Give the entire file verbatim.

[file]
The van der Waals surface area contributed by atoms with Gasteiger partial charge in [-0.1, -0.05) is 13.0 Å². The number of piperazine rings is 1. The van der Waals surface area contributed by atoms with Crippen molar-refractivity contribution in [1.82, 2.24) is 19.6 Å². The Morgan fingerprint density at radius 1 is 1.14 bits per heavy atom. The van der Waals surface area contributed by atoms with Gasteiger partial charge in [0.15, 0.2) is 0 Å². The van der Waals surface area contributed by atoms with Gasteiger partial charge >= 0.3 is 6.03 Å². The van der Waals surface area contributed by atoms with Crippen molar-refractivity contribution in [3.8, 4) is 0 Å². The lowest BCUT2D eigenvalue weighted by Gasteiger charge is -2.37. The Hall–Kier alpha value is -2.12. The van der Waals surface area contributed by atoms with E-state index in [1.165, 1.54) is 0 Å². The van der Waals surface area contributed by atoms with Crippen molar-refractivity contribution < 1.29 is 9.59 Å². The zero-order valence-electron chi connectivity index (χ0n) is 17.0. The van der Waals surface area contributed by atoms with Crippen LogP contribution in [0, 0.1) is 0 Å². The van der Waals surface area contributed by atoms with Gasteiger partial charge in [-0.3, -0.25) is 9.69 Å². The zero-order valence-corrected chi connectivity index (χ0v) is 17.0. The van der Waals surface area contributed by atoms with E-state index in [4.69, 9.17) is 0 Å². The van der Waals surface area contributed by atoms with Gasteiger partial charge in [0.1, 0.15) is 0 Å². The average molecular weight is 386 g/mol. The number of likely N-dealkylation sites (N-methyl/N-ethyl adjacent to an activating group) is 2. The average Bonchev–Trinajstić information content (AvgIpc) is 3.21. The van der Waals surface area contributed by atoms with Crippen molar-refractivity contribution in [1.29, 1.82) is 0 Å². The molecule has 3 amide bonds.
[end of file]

The van der Waals surface area contributed by atoms with Gasteiger partial charge in [-0.1, -0.05) is 13.0 Å². The number of piperazine rings is 1. The van der Waals surface area contributed by atoms with Crippen molar-refractivity contribution in [1.82, 2.24) is 19.6 Å². The Morgan fingerprint density at radius 1 is 1.14 bits per heavy atom. The van der Waals surface area contributed by atoms with Gasteiger partial charge in [0.15, 0.2) is 0 Å². The van der Waals surface area contributed by atoms with Gasteiger partial charge >= 0.3 is 6.03 Å². The van der Waals surface area contributed by atoms with Crippen molar-refractivity contribution in [3.8, 4) is 0 Å². The lowest BCUT2D eigenvalue weighted by Gasteiger charge is -2.37. The Hall–Kier alpha value is -2.12. The van der Waals surface area contributed by atoms with E-state index in [1.165, 1.54) is 0 Å². The van der Waals surface area contributed by atoms with Crippen molar-refractivity contribution < 1.29 is 9.59 Å². The zero-order valence-electron chi connectivity index (χ0n) is 17.0. The van der Waals surface area contributed by atoms with Crippen LogP contribution in [0, 0.1) is 0 Å². The van der Waals surface area contributed by atoms with Gasteiger partial charge in [-0.3, -0.25) is 9.69 Å². The zero-order valence-corrected chi connectivity index (χ0v) is 17.0. The van der Waals surface area contributed by atoms with E-state index in [4.69, 9.17) is 0 Å². The van der Waals surface area contributed by atoms with Gasteiger partial charge in [0.1, 0.15) is 0 Å². The average molecular weight is 386 g/mol. The number of likely N-dealkylation sites (N-methyl/N-ethyl adjacent to an activating group) is 2. The average Bonchev–Trinajstić information content (AvgIpc) is 3.21. The van der Waals surface area contributed by atoms with Crippen molar-refractivity contribution in [1.29, 1.82) is 0 Å². The molecule has 3 amide bonds.